Can the UK energy grid cope with more electric vehicles?

10th September 2021

Motorway with electric pylons in background

As the UK adopts more and more electric vehicles, there have been questions regarding the country’s energy grid, and whether it can handle the increased strain.

In 2009, 55 electric cars were sold in the UK. Now, in 2021, there are over 515,000 plug-in vehicles on our roads. This consists of around 280,000 hybrid vehicles and 260,000 battery electric vehicles.

This is a huge increase in the adoption of plug-in vehicles, and the country is expected to continue transitioning to low emissions vehicles at a faster rate each year. With that in mind, it is understandable why concerns have been expressed in regard to the energy grid.

Is the grid prepared for millions of people charging their vehicles, all across the country?

Why is the UK adopting plug-in vehicles so quickly?

Of course, climate change is the primary drive behind this transition. The transport sector accounted for 27% of the country’s greenhouse gas emissions in 2019.

If we are to reach our climate targets, the transport industry will have to reduce its reliance on fossil fuel burning vehicles and join the EV fleet. They will have to do it quickly too. A report by the CCC estimates that we will need 23.2 million EVs on road by 2032 in order to stay on target.

Whilst we are currently behind this target, it may still be possible thanks to new government policies.

As part of the Prime Minister’s ten-point plan for a green industrial revolution, measures have been put in place to accelerate the shift towards zero-emissions vehicles. These measures include the 2030 ban on the sale and production of petrol and diesel vehicles.

With this ban less than a decade away, many drivers are making the choice to adopt EVs sooner.

There are also grants available from the government to help purchase a plug-in vehicle. The amount offered in the grant depends on the type of vehicle. The government will pay for 35% of the full price of an electric car up to a maximum of £2,500.

Other grants exist, such as the workplace charging scheme, to financially assist businesses looking to install electric vehicle chargers in their places of work.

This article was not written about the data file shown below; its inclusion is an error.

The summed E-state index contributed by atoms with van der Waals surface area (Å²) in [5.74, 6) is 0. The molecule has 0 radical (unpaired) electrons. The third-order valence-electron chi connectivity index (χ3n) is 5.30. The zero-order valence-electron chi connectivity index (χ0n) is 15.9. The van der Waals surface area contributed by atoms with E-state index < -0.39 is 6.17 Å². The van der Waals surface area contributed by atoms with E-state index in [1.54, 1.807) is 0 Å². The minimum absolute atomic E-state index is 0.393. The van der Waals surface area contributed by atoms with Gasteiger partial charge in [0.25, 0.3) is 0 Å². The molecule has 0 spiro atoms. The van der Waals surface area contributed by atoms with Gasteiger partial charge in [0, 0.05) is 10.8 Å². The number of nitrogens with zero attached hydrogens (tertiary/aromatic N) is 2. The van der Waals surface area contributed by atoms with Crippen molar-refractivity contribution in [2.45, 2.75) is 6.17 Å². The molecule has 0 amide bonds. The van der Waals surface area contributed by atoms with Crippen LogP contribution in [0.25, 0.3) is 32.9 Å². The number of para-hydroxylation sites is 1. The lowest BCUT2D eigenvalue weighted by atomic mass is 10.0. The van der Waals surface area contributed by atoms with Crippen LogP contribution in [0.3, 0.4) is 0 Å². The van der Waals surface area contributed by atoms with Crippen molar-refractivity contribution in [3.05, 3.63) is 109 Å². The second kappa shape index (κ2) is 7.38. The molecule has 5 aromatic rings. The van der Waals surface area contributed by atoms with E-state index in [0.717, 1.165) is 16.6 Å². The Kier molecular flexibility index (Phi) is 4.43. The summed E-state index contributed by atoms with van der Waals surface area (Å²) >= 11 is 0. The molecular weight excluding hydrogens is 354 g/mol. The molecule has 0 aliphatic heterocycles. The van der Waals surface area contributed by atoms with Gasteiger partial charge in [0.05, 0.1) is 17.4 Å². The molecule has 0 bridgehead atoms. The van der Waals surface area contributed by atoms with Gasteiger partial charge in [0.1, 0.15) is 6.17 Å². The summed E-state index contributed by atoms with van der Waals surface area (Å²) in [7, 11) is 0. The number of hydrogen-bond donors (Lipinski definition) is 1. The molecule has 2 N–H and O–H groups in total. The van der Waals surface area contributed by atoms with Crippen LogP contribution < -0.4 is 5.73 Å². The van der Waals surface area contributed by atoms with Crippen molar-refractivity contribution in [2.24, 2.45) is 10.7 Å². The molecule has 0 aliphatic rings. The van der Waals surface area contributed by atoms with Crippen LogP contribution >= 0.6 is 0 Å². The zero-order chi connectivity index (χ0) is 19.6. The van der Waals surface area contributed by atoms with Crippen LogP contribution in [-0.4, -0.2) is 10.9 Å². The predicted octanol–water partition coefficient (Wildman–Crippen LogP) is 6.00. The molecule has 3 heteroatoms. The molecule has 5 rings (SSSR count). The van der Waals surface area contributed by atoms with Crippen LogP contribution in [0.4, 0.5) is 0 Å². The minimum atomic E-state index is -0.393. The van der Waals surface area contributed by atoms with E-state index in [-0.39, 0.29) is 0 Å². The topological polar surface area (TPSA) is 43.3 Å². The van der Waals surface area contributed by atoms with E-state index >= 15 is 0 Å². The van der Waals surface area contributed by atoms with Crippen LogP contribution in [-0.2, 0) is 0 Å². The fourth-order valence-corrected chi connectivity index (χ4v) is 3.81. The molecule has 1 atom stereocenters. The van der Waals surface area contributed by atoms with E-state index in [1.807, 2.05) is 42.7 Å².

So, with a massive shift happening on the UK’s roads, how will the energy grid be affected?

Does the energy grid have the capacity to support more charging?

In short, yes.

According to National Grid’s project director, it is expected that electricity demand would increase by 10% if the entire country switched to EVs overnight and started charging.

Some might argue that 10% is a huge increase. However, increased reliance on off-grid energy sources such as solar panels has helped the country to rely less on the energy grid. In fact, the UK’s peak demand has fallen by 16% since 2002.

Basically, if we all started charging our cars today, we’d still be putting less strain on the energy grid than we were 19 years ago!

EV charger in car with graphics indicating charge progress

When is the best time to charge my vehicle?

Whilst the grid could certainly handle the demand if all vehicles were charged at once, this would be less efficient.

The grid sees the most demand between 6pm and 10pm. This is when most people return home from work; they’ll be switching lights on as it gets dark and using appliances.

When someone returns home from work, they will likely put their vehicle on charge straight away.

However, this may not be ideal. Having peaks and troughs of energy demand isn’t as efficient as having a balanced demand throughout the day.

Currently, the grid’s peak demand is between 6pm and 10pm, but then this quickly drops as people go to sleep. Overnight, demand is much lower than average. This means certain systems must be turned off, in order to not supply too much power to the country.

Therefore, the best time to charge your electric vehicle may be just before you go to bed. If cars were left charging from 10pm to 6am, this would fill in the huge gap in demand. Night time charging would also mean there isn’t an increased strain on the grid during the peak hours, which already require a lot of power.

When the demand is more balanced throughout the day, the system works more efficiently, meaning electricity costs will actually be lower for the consumer.

Are you ready for electric vehicles?

The UK seems to be well prepared for the changes ahead. When will you be making the transition? Are you a fleet manager considering adopting a fleet of EVs?

Get in touch with Fuel Card Services today to see how we could help you. We can keep your fuel and charging costs low, and our fleet management services are to help your fleet work at maximum efficiency.

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